New York City Mayor Michael Bloomberg and lesbian New York City Council Speaker Christine Quinn have joined the growing choir of individuals calling on the U.S. Supreme Court to overturn the Defense of Marriage Act.
On Wednesday, attorneys representing the City of New York — as well as Bloomberg and Quinn in their official capacities — filed a friend-of-the-court brief asking the justices to take up lesbian Edith Windsor’s challenge to DOMA, known as Windsor v. United States.
Windsor, a New York City widow, had to pay nearly $363,000 in federal estates taxes upon the death of her spouse, Thea Spyer, in 2009 because of Section 3 of DOMA, which prohibits federal recognition of same-sex marriage.
The 14-page brief calls DOMA “the last remaining obstacle to achieving legal equality between the city’s married couples” while making the case to strike down the anti-gay law.
“Solely because of DOMA, Edith Windsor was required to pay more than $363,000 in federal estate tax on her legal spouse’s estate,” the brief states. “If Ms. Windsor’s spouse had been a man, the marital exemption provided by federal law would have applied and she would not have owed any federal estate taxes at all. As a result of DOMA, thousands of legally married same-sex couples in the New York City are being subjected to this type of disparate treatment because their legal marriages are not recognized under federal law.”
The American Civil Liberties Union, which filed the lawsuit on behalf of Windsor, has already filed a request with the Supreme Court calling on justices to take up the lawsuit and overturn DOMA. Windsor has already seen some success. The U.S. District Court for the Southern District of New York already ruled in her favor and ordered that Windsor be refunded the $363,000 in taxes she had paid.
The request from New York City is one of several calling on the Supreme Court to review DOMA. Both supporters and defenders of the law have made requests to the Supreme Court, including the House Republican-led Bipartisan Legal Advisory Group, which took up legal defense of DOMA after the Obama administration announced it would no longer defend it, and the Justice Department, which has since been actively litigation against DOMA. Massachusetts Attorney General Martha Coakley has also asked the Supreme Court to review and strike down DOMA on the basis that it violates a state’s right to regulate marriage under the Tenth Amendment as has Lambda Legal in the case of Golinski v. Office of Personnel Management.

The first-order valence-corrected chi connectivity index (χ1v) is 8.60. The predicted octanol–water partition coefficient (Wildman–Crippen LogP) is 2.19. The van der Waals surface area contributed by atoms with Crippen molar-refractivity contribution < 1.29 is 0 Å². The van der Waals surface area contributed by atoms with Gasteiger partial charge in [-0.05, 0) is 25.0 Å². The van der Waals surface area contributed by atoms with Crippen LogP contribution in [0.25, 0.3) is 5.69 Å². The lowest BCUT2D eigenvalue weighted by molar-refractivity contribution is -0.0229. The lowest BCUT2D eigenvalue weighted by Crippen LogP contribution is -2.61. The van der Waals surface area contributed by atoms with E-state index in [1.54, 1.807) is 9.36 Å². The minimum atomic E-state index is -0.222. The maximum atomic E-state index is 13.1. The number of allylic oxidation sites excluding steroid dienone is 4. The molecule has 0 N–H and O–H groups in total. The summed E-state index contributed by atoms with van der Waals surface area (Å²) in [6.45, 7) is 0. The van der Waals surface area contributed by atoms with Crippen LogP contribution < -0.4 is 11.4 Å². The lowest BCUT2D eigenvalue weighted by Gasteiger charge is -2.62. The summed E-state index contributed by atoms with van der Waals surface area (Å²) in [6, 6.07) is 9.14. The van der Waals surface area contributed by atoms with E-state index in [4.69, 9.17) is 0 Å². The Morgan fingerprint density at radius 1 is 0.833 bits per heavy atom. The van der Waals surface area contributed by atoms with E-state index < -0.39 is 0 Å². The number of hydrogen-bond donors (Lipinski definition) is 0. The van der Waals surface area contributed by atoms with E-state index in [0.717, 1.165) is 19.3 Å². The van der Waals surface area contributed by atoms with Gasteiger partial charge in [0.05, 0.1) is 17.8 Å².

The brief presents the same question to the Supreme Court that has already been asked in earlier briefs asking justices to consider the anti-gay law: Does Section 3 of DOMA violate the Fifth Amendment’s guarantee of equal protection of the laws as applied to persons of the same sex who are legally married under state law?
But the brief goes into different territory than previous requests because it explains why DOMA has a particularly adverse impact on New York City. The State of New York, under the leadership of Gov. Andrew Cuomo (D), passed marriage equality legislation last year and had recently celebrated the one-year anniversary of enacting that law.
The brief lays out two main arguments why DOMA unfairly impacts New York City: (1) DOMA forces it to be “the unwilling agent” of federally required separate treatment of lawfully married employees and (2) the disparate treatment of legally married couples under DOMA undermines the city’s non-discrimination laws.
According to the brief, one way in which DOMA complicates the policy administration in New York City is related to the health benefits, retirement plans and family leave offered to city employees and their spouses.
“As an employer, the city must identify the gender of the spouses of its lawfully married employees and then single out those employees with a same-sex spouse,” the brief states. “DOMA enforces discriminatory tax treatment of spousal health care benefits. In many other benefit-related matters, the city must either incur the cost and administrative burden of ‘workarounds’ (employer-created benefit structures attempting to compensate for the discriminatory effects of DOMA), or discriminate in its treatment of its married workforce.”
Rose Saxe, senior staff attorney for the ACLU’s LGBT & AIDS Project, praised New York City officials for joining the call for the Supreme Court to review Windsor’s challenge to DOMA.
“We are very pleased that the City of New York has joined our request to have the Supreme Court consider Edie Windsor’s case, particularly in light of the harm that DOMA causes so many married New Yorkers,” she said.
The Supreme Court won’t be able to decide whether to hear the case until justices return from summer recess and the start their conference on September 24.
CORRECTION: An initial version of this article stated that the New York City brief was the fifth petition asking the Supreme Court to review DOMA. That count didn’t take into account a petition filed by Lambda Legal. The initial also inaccurately stated the brief was filed Thursday. The Blade regrets the errors.